In the style of the series, Jenkins then reflects on his interactions with Deacon, from a chance meeting in Paris as an adolescent, to seeing his work half-hidden at the home of Eleanor Walpole-Wilson, cousin of Jenkin's school friend Peter Goring. And this takes us through a series of debutante balls and a dance with an assortment of characters, threaded through with Deacon and his rather disreputable lady friend Gypsy Jones (who dallies with both Windmerpool and Jenkins, though at different times).
Perhaps because I had a better idea of what to expect, I found I quite enjoyed A Buyer's Market, certainly more than A Question of Upbringing - the key is not to expect a traditional narrative with a plot, or the introduction and explanation of characters. The narrative style is instead more like a stream of consciousness, where one thing reminds our guide of another. Like the title suggests, the reader is danced in a complicated by seemingly random (though planned) pattern, interacting with and parting from various people new and familiar.
It's quite difficult to extract a part from the whole to give a flavour of the writing, as it's all so intricately intertwined. I doubt I'll be able to keep track of the vast cast, particularly as on a first reading there's no way to tell who will recur or be important and who is there as an extra. I now understand why repeated readings would increase the enjoyment of the series, as there are certainly things already that I'd pick up differently from both the first books on a second encounter.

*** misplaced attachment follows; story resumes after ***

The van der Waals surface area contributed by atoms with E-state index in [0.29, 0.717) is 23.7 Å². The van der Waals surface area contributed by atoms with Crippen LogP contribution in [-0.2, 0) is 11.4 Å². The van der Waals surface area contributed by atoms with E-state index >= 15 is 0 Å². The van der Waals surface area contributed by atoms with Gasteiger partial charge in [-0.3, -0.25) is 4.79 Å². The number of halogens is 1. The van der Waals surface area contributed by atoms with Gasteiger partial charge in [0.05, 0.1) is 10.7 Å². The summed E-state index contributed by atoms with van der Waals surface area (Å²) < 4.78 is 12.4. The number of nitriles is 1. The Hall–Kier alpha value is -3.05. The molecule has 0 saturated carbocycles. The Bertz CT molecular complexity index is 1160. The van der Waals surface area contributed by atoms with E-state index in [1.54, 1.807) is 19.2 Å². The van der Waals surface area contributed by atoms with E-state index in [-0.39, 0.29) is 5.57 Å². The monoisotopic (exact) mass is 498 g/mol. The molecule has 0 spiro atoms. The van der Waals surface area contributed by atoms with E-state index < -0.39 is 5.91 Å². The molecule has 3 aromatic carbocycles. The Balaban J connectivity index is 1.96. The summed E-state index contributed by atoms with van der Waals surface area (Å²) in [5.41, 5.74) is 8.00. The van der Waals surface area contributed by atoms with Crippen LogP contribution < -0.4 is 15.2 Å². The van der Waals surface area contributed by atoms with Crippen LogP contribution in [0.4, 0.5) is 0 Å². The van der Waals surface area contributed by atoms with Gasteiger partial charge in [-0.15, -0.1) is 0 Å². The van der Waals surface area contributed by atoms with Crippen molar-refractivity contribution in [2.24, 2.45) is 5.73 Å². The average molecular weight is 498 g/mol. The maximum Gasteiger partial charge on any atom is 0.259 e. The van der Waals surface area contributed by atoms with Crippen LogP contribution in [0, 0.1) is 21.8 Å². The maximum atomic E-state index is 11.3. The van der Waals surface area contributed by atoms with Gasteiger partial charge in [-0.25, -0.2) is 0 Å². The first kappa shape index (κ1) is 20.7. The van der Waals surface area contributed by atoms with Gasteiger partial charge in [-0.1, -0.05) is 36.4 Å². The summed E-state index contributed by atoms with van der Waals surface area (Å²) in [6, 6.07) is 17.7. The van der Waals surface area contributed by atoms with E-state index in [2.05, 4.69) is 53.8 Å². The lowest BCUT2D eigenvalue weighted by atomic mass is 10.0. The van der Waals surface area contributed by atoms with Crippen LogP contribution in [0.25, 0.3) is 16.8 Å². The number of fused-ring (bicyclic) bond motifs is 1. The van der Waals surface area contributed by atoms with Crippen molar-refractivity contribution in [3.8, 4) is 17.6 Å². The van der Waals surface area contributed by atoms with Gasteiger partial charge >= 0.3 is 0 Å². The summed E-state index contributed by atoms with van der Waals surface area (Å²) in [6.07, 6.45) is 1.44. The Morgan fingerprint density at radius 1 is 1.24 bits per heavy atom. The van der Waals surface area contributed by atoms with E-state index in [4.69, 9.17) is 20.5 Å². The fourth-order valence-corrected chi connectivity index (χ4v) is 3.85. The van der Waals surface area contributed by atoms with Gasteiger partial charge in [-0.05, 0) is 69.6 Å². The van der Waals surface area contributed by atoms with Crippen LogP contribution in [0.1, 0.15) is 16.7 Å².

I had a better sense of the comedy threaded through the writing this time, as well as the nuances in the writing, and Widmerpool's heavy presence more strongly indicated his importance in the overall narrative. We also learn a little more about Jenkins, those these glimpses are usually incidental and used to illustrate the character of others - for example, Jenkins gives Widmerpool his work address (not in the City), certain he'll never call by, to which Widmerpool
made some formal enquiries about the firm, and seemed rather disapproving of the nature of the business.
'Who exactly buys "art books"?'
We are, however, left with very clear impressions of how Jenkins sees those around him, particularly potential rivals for the women he (so far quite ineptly) fancies.
There's no question of the writing being a product of both its class and time (both when the novels are set - A Buyer's Market apparently takes place in 1928/29 - and when they were written - copyrighted 1952), as the terms "Jewess" and "negro" and the line "a plump man with a hooked nose and black curly hair, perhaps an Oriental" make clear, quite apart from the minimal role of women. The easy, familiar references to classical art and literature reminded me of Stephen Fry's similar sensibility, and the contrast between this and contemporary novels set in the past was interesting.
I think I'll enjoy my self-imposed task of finishing the series over the year more than I expected, but I doubt I'll preempt a month and read the next installment sooner than planned. - Alex